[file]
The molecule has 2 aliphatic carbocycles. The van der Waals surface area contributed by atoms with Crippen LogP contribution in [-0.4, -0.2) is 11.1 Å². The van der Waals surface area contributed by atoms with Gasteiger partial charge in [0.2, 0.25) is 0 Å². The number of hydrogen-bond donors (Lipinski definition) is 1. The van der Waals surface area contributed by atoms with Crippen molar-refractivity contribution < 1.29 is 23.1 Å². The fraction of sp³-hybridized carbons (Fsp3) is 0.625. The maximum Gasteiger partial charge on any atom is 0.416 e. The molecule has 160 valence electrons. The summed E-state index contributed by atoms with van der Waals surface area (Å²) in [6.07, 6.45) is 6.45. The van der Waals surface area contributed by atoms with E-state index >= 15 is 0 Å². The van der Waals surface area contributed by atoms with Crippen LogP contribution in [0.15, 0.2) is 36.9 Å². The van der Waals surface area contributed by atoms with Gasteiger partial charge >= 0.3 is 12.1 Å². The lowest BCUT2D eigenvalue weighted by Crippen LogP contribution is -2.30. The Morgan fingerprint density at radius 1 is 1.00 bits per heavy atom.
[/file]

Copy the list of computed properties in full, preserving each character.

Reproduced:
The molecule has 2 aliphatic carbocycles. The van der Waals surface area contributed by atoms with Crippen LogP contribution in [-0.4, -0.2) is 11.1 Å². The van der Waals surface area contributed by atoms with Gasteiger partial charge in [0.2, 0.25) is 0 Å². The number of hydrogen-bond donors (Lipinski definition) is 1. The van der Waals surface area contributed by atoms with Crippen molar-refractivity contribution < 1.29 is 23.1 Å². The fraction of sp³-hybridized carbons (Fsp3) is 0.625. The maximum Gasteiger partial charge on any atom is 0.416 e. The molecule has 160 valence electrons. The summed E-state index contributed by atoms with van der Waals surface area (Å²) in [6.07, 6.45) is 6.45. The van der Waals surface area contributed by atoms with E-state index >= 15 is 0 Å². The van der Waals surface area contributed by atoms with Crippen LogP contribution in [0.15, 0.2) is 36.9 Å². The van der Waals surface area contributed by atoms with Gasteiger partial charge >= 0.3 is 12.1 Å². The lowest BCUT2D eigenvalue weighted by Crippen LogP contribution is -2.30. The Morgan fingerprint density at radius 1 is 1.00 bits per heavy atom.